Chris Knipp Writing: Movies, Politics, Art

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PostPosted: Thu Oct 20, 2022 7:14 pm 
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Glorious homage or satire?

Ozon is compulsively prolific and superficial, and for every admirable or admired movie like Under the Sand (2001), Eight Women (2002), Swimming Pool (2003), or the deliciously smart In the House (2012), or the surprisingly serious issue pic about abusive priests By the Grace of God (2018), he makes at least an equal number of superficial and forgettable self-amusements. This new film is one of the latter. Peter von Kant may be a homage to him but also trivializes (and partly satirizes) the German auteur Rainer Werner Fassbinder (d. 1982) with a riff off his The Bitter Tears of Petra von Kant (1972). (Ozon made an early Fassbinder-homage with a similar theme in his 2000 Water Falls on Burning Rocks .)

Peter von Kant alludes freely to The Bitter Tears, but switches sexes from female to male, lesbian to gay, and transposes a Fassbinder-esque figure (Petra>Peter) played by Denis Ménochet, an overweight, wildly substance-abusing, leather-jacket-wearing movie director introduced to a sly, "lazy," promiscuous young male ingenue and serial seducer called Amir (Khalil Ben Gharbia) by his (Peter's) mentor/muse-superstar Sidonie (the as-ever radiant Isabelle Adjani). Hanna Schygulla, the female ingenue in Fassbinder's original, returns to play Peter's German mother here. There are numerous other allusions to Fassbinder such as the big wall of reproduced blowups of classical-erotic male (instead of female) nude paintings (Poussin in the original film). It's all in French, but Schygulla gets to murmur sweet nothings to Peter in German.

All this is fun, for a while. (It's eye-candy throughout.) Ménochet plays his over-the-top role to the hilt, his energy never flagging. Adjani hasn't much to do - she just brings things on and ushers things off; its little more than a spectacular celebrity walk-on - but she looks fabulous, especially when she first appears. The image of her glowing, limpid white skin lingers in the mind's eye.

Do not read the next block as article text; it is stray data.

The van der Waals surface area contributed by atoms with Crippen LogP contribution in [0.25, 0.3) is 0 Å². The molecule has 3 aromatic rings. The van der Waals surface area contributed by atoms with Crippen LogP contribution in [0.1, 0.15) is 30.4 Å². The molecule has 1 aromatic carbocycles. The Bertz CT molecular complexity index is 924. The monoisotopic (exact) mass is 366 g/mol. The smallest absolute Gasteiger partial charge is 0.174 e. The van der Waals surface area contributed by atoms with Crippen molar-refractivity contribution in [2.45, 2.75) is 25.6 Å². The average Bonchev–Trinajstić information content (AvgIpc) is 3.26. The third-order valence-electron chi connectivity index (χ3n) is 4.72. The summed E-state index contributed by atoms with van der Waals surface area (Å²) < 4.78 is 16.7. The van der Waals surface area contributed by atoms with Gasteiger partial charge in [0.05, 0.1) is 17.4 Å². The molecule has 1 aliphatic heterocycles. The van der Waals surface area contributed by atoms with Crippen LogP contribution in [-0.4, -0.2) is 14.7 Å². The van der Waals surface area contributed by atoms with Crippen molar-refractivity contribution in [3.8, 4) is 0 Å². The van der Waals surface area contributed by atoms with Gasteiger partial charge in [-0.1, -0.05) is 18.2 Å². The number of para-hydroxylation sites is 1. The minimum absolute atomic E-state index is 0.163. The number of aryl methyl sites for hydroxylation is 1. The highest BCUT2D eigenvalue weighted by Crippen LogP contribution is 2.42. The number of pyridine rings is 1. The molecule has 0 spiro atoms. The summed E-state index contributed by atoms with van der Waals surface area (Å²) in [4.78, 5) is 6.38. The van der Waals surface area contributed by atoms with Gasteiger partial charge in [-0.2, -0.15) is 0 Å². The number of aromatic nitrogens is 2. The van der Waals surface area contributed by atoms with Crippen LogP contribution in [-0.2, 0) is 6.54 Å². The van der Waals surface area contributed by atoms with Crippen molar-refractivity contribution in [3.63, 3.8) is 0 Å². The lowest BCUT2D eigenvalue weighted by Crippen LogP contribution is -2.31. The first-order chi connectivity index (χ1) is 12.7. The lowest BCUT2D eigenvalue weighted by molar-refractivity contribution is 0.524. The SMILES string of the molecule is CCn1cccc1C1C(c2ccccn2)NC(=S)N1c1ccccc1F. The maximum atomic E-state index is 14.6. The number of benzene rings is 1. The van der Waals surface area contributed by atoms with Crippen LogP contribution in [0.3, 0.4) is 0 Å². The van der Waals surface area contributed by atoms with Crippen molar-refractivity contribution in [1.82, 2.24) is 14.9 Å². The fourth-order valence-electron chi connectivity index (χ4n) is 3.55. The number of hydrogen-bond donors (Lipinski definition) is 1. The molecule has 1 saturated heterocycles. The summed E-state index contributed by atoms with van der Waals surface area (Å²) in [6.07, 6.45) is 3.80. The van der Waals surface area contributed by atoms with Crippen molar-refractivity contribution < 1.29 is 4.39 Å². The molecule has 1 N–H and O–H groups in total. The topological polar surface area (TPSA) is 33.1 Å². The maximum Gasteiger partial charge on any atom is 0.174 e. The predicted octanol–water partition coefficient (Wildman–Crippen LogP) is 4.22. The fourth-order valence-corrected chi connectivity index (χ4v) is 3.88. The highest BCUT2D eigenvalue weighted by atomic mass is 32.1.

Typically for this kind of Ozon film, things go best at first, till it all degenerates into shallowness and bombast. The newcomer Khalil Ben Gharbia is excellent, and provides something we probably didn't have in the seventies: a young French speaking Arab Adonis. Amir is amusingly up front about how lowly and uninteresting his origins are - except that they aren't so uninteresting, since his parents died in a sensational tabloid murder-suicide. Ben Gharbia's combination of coquettishness and frankness is priceless. When the relationship goes bad nine months later his role becomes uninteresting; but in real time as in the picture this is a dazzling audition, because he looks voluptuous and also is amusing and natural. He has just come on the scene in the past two years, but you can see Ben Gharbia in the trippy body-and-time-travel French TV series "The 7 Lives of Léa" on Netflix currently, and he stars in another feature soon to be released; watch for more of him.

As is the way with humorous referential pastiches, there is no depth to anything in Peter von Kant, none of the Douglas Sirk-inspired emotional torment Fassbinder went for in The Bitter Tears... and other films, like the richly disturbing Fox and His Friends (1975). What we see is what we get, a couple of intriguing opening scenes and a lot of scenery-chewing once Amir abandons Peter for another famous gay director (Franco Zeffirelli) and freedom from his mentor's cloying adoration.

What Ozon is doing here is alluding quite elaborately to a famous director and one of his first major films, but reducing everything to superficial pastiche - despite the good mise-en-scène and cast. There are good theatrical walk-on style turns also by the wafer-thin Stefan Crepon as Peter's slave-like assistant and Aminthe Audiard as his teenage daughter Gabriele. Ben Gharbia's classically-proportioned body becomes an additional character in itself when it reappears after his physical departure in the form of giant nude blown-up photos on Peter's walls. Great gay beefcake here and lots of sly references to the German auteur; but this isn't the kind of film Jonathan Rosenbaum would pen an essay about as he did about Fassbinder's original.

Peter von Kant, 85 mins., debuted at the Berlinale Feb. 10, 2022, appearing also at over a dozen other major international festivals including Hong Kong, Helsinki, Rio, Busan, London and Taipei. It released in France Jul. 6; AlloCiné press rating 3.6 (72%). Its limited US theatrical release began Sept. 2. 2022. Screened for this review as a rental on YouTube Oct. 20, 2022. Metacritic rating 62%.

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